Husbandry Practices and Utilization of Camel Products in Borana Zone of Southern Oromia, Ethiopia
Volume 3, Issue 4, August 2015, Pages: 191-197
Received: May 8, 2015;
Accepted: May 22, 2015;
Published: Jul. 9, 2015
Views 5019 Downloads 181
Dejene Takele Gebissa, Oromia Agricultural Research Institute, Yabello Pastoral and Dryland Agriculture Research Center, Dairy Research Team, Yabello, Ethiopia
This survey was conducted in Borana zone to assess camel husbandry and product utilization practices, and identify major constraints of camel production. The result showed that camel was ranked the first economically important livestock species followed by goats and cattle, consecutively. Per producer holding of female of 1-3 year, heifer of 3-5 year, matured female of greater than 5 year, male of 5 year, male of less than 5 year and breeding bull greater than 5 year camel was 4.17, 2.50, 3.83, 1.83, 0.50 and 0.50, respectively. Selection of breeding bull and female camel and uncontrolled mating was common practices. Lactation length was 13.38 months while daily milking frequencies were 3.24 and 2.57 during wet and dry season, respectively. Daily milk yield per camel was 8.4 and 4.75 liters for wet and dry seasons, respectively. A liter of camel milk cost 2.30 and 4 birr during wet and dry season, respectively. Disease, poisonous plants, and low extension and health services were the main problems of camel production. Boosting the capacity of the community on improved husbandry practices and product utilization, and developing coordinated efforts for camel diseases control and prevention schemes should be an assignments of all stakeholders.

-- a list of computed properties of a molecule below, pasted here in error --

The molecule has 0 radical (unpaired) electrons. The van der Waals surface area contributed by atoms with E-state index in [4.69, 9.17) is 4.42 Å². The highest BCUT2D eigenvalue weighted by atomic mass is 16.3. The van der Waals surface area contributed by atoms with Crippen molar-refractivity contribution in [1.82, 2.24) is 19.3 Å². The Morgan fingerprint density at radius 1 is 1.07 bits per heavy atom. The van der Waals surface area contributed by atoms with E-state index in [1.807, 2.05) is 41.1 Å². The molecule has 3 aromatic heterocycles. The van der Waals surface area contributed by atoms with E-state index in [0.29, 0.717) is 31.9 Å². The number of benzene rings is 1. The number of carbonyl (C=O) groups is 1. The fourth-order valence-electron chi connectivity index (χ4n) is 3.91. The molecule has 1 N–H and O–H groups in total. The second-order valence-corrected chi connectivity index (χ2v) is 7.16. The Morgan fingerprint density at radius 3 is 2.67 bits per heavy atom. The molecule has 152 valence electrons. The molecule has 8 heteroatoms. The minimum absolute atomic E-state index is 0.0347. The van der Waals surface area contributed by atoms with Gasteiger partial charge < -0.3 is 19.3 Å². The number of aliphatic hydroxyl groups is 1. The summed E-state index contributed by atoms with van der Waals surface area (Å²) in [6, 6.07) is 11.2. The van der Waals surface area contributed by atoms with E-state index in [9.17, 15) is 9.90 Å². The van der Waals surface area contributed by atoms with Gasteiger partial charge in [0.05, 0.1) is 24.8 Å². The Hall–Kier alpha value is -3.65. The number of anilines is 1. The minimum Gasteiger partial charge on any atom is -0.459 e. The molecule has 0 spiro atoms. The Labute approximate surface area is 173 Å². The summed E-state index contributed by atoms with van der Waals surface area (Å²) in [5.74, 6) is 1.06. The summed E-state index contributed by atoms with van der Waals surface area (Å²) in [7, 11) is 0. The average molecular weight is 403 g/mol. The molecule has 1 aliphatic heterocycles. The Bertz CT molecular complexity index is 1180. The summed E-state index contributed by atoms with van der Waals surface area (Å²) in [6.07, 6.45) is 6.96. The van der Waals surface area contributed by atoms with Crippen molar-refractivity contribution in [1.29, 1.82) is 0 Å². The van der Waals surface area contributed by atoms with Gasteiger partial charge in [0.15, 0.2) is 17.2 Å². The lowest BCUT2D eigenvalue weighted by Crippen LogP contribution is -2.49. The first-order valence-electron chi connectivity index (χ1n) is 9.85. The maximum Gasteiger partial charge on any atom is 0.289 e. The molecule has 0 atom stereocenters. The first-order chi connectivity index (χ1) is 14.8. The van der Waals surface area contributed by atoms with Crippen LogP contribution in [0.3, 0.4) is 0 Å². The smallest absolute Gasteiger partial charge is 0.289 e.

Dejene Takele Gebissa,
Husbandry Practices and Utilization of Camel Products in Borana Zone of Southern Oromia, Ethiopia, Science Research.
Vol. 3, No. 4,
2015, pp. 191-197.
Ahmed M (2002). Study on practices and problems of camel production in Afder zone of Somali national regional state, Ethiopia. An MSc Thesis Presented to the School of Graduate Studies of Alemaya University. pp.148.
Alemayehu G (2001). Breeding program and evaluation of semen characteristics of camels in the central rift valley of Ethiopia. An MSc Thesis Presented to the School of Graduate Studies of Alemaya University. pp. 67.
Al-Otaibi and El-Demerdash (2013). Nutritive Value and Characterization Properties of Fermented Camel Milk Fortified with some Date Palm Products Chemical, Bacteriological and Sensory Properties. International Journal of Nutrition and Food Sciences. Vol. 2, No. 4, 2013, pp. 174-180. doi: 10.11648/j.ijnfs.20130204.13.
Amin FM (1984).The dromedary of the Sudan. The camelidall purpose animal Volume I. Proceeding of the Khartum Workshop on Camels, December, 1979. Scandinavian Institute of African Studies, Uppsala 1984. pp. 36 - 49.
Borana Zone Pastoral Development Office (2010). Annual report on livestock marketing. Held in Adama, Ethiopia, June 25 – 30, 2010.
Dejene Takele Gebissa (2014). Assessment of Dairy Cattle Husbandry and Breeding Management Practices of Lowland and Mid-Highland Agro-Ecologies of Borana Zone. Animal and Veterinary Sciences. Vol. 2, No. 3, 2014, pp. 62-69. doi: 10.11648/j.avs.20140203.12
Desta S and Coppock DL (2002). Cattle population dynamics in the southern Ethiopian rangelands, 1987 – 97. Journal of Range Management, 55: 439 – 451.